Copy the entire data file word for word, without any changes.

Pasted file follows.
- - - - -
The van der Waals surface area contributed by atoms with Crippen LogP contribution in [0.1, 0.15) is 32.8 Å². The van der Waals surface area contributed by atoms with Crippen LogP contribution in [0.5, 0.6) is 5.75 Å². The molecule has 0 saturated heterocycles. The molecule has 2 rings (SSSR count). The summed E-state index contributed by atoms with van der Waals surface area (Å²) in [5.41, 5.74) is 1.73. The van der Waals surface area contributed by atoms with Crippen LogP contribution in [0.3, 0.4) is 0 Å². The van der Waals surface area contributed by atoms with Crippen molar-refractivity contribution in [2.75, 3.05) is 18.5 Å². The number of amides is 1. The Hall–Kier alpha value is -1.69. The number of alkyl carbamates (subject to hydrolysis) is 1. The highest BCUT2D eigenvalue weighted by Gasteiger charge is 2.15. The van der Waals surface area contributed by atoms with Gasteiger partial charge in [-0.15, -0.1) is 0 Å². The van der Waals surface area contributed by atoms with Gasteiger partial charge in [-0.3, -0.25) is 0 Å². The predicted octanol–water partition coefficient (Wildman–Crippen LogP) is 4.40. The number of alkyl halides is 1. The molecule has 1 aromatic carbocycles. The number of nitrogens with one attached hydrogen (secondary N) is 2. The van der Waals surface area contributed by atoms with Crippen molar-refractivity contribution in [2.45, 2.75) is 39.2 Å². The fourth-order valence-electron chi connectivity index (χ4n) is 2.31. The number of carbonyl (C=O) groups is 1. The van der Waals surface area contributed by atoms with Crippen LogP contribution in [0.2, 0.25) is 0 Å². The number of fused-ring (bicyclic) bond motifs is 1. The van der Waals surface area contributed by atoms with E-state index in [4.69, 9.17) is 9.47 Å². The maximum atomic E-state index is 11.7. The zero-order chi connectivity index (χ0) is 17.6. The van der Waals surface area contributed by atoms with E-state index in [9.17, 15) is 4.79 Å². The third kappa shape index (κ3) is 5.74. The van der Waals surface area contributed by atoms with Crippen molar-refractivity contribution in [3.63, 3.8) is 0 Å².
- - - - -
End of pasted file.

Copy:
The van der Waals surface area contributed by atoms with Crippen LogP contribution in [0.1, 0.15) is 32.8 Å². The van der Waals surface area contributed by atoms with Crippen LogP contribution in [0.5, 0.6) is 5.75 Å². The molecule has 0 saturated heterocycles. The molecule has 2 rings (SSSR count). The summed E-state index contributed by atoms with van der Waals surface area (Å²) in [5.41, 5.74) is 1.73. The van der Waals surface area contributed by atoms with Crippen LogP contribution in [0.3, 0.4) is 0 Å². The van der Waals surface area contributed by atoms with Crippen molar-refractivity contribution in [2.75, 3.05) is 18.5 Å². The number of amides is 1. The Hall–Kier alpha value is -1.69. The number of alkyl carbamates (subject to hydrolysis) is 1. The highest BCUT2D eigenvalue weighted by Gasteiger charge is 2.15. The van der Waals surface area contributed by atoms with Gasteiger partial charge in [-0.15, -0.1) is 0 Å². The van der Waals surface area contributed by atoms with Gasteiger partial charge in [-0.3, -0.25) is 0 Å². The predicted octanol–water partition coefficient (Wildman–Crippen LogP) is 4.40. The number of alkyl halides is 1. The molecule has 1 aromatic carbocycles. The number of nitrogens with one attached hydrogen (secondary N) is 2. The van der Waals surface area contributed by atoms with Crippen molar-refractivity contribution in [2.45, 2.75) is 39.2 Å². The fourth-order valence-electron chi connectivity index (χ4n) is 2.31. The number of carbonyl (C=O) groups is 1. The van der Waals surface area contributed by atoms with Crippen LogP contribution in [0.2, 0.25) is 0 Å². The number of fused-ring (bicyclic) bond motifs is 1. The van der Waals surface area contributed by atoms with E-state index in [4.69, 9.17) is 9.47 Å². The maximum atomic E-state index is 11.7. The zero-order chi connectivity index (χ0) is 17.6. The van der Waals surface area contributed by atoms with E-state index in [9.17, 15) is 4.79 Å². The third kappa shape index (κ3) is 5.74. The van der Waals surface area contributed by atoms with Crippen molar-refractivity contribution in [3.63, 3.8) is 0 Å².